School of Education Alumni Honored for Impact, Influence, and Innovation

by Lucero Denisse Oceguera ’19

During Homecoming weekend, APU’s School of Education welcomed back its alumni with the goal of shining a spotlight on the transformative impact educators have in the lives of students. The School of Education Distinguished Alumni Awards Reception marked the first of what will become an annual tradition to recognize graduates who are making a difference in their schools, districts, and the broader educational community. For the inaugural event, three exceptional alumni accepted awards for Impact, Influence, and Innovation in their professional roles.

Jason Song, Ed.D. ’12, principal of New Covenant Academy

Recipient of the Impact award: Honoring an alumnus whose passion has made a remarkable difference: they have identified a need and implemented a change that has benefited their school, district, and/or community through their acts of service

Jason Song, Ed.D. ’12, is the founder of a faith-based school in Los Angeles’ Koreatown neighborhood. Since launching New Covenant Academy in 1999 with his wife, Kara, the school has grown from an enrollment of 11 students to a thriving learning environment with more than 175 students, 16 teacher, and 7 administrators. “Dr. Song has led this school into academic excellence while earning a doctorate from Azusa Pacific University, writing two books in Korean, plus writing for local newspapers and radio stations on Christian themes. His work and commitment to Christian values serve to advance his students’ beliefs and behavior for now and eternity,” said retired APU professor Christopher Quinn, Ed.D.

Song’s background helps him connect deeply to the students he serves. He was 12 years old when his family immigrated to the United States from Seoul, South Korea. Growing up in Walnut, Song earned his bachelor’s degree from Occidental College and his master’s degree from UCLA. He came to APU to obtain his doctoral degree in educational leadership. In addition to his work building and leading New Covenant Academy, Song has worked as a consultant to Los Angeles Unified School District superintendents and principals.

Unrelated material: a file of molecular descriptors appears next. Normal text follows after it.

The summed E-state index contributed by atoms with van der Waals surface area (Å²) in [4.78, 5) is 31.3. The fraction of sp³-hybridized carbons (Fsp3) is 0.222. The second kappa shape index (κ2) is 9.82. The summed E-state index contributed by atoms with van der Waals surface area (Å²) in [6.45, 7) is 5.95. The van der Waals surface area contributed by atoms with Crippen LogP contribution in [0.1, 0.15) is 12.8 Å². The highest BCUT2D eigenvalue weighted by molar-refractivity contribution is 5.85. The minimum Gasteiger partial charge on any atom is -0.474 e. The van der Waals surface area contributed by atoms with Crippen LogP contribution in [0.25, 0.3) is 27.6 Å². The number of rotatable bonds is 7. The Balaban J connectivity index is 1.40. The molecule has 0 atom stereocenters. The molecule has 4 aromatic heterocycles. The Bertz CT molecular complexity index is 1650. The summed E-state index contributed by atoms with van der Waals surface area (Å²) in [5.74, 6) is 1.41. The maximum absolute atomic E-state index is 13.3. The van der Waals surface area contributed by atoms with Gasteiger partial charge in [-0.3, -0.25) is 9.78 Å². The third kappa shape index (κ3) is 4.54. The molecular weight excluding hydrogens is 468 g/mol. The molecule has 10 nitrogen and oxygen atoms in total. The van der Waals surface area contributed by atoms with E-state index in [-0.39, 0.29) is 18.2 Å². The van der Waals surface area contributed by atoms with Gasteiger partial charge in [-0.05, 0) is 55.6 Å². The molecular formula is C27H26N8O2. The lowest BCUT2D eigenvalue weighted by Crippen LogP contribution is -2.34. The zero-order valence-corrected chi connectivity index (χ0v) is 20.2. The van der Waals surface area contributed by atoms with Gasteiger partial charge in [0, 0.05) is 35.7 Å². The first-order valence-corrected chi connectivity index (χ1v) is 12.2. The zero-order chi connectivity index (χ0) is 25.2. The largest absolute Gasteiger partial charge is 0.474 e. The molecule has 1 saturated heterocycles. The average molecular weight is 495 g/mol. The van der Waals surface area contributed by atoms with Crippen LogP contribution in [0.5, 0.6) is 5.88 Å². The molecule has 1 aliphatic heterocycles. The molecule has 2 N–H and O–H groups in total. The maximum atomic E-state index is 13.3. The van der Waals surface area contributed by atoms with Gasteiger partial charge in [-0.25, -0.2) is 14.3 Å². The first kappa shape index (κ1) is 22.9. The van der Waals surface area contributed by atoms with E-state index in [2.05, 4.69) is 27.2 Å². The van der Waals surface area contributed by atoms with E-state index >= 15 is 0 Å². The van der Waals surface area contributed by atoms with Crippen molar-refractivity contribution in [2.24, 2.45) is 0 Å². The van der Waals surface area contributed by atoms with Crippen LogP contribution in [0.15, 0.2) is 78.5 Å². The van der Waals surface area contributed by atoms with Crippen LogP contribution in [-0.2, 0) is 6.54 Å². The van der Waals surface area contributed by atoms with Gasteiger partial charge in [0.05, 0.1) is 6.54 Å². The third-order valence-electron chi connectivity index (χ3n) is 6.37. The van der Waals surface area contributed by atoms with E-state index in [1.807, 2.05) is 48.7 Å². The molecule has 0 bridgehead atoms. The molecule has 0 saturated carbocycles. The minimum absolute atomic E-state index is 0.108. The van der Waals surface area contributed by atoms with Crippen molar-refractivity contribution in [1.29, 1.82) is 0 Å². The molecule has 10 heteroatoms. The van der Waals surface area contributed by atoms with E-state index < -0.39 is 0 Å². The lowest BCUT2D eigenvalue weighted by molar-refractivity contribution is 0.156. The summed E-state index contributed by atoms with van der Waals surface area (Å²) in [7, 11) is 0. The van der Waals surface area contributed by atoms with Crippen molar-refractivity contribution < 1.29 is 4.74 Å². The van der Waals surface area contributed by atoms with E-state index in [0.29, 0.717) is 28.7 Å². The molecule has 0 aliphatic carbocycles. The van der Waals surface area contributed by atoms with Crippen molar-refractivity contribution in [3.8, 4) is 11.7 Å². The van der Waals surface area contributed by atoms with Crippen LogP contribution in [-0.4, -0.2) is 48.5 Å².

In accepting his award, Song noted that “although the destination is important, the span and trajectory of your journey is just as important, if not more.” This focus is something he tries to instill in students during their time at New Covenant Academy, preparing them for the rest of their education journey and a commitment to lifelong learning.

Maria Armstrong, M.A.Ed. ’01, Ed.D., superintendent of the Woodland Joint Unified School District

Recipient of the Influence award: Honoring an alumnus whose investment of his or her profession and time has made a lasting influence on the character, development, or behavior of their students

Maria Armstrong, M.A.Ed. ’01, Ed.D., is the superintendent of Woodland Joint Unified School District in the Sacramento area, providing leadership and guiding influence for all the students in her district. She is an educational leader students can look up to, and she understands the obstacles that sometimes stand in the way of achievement. A high-school dropout at age 16, Armstrong had three children by the age of 19 and was divorced at 21. To provide for her children, she began working on an assembly line, and eventually landed a job teaching soldering, electronics, and computers to high school students during a teacher shortage crisis. The principal of the school encouraged her to quickly earn her GED and helped her get into a teacher credentialing program. Armstrong went on to earn a bachelor’s degree from the University of Phoenix, a master’s degree in educational counseling from APU, and eventually her doctorate from the University of La Verne.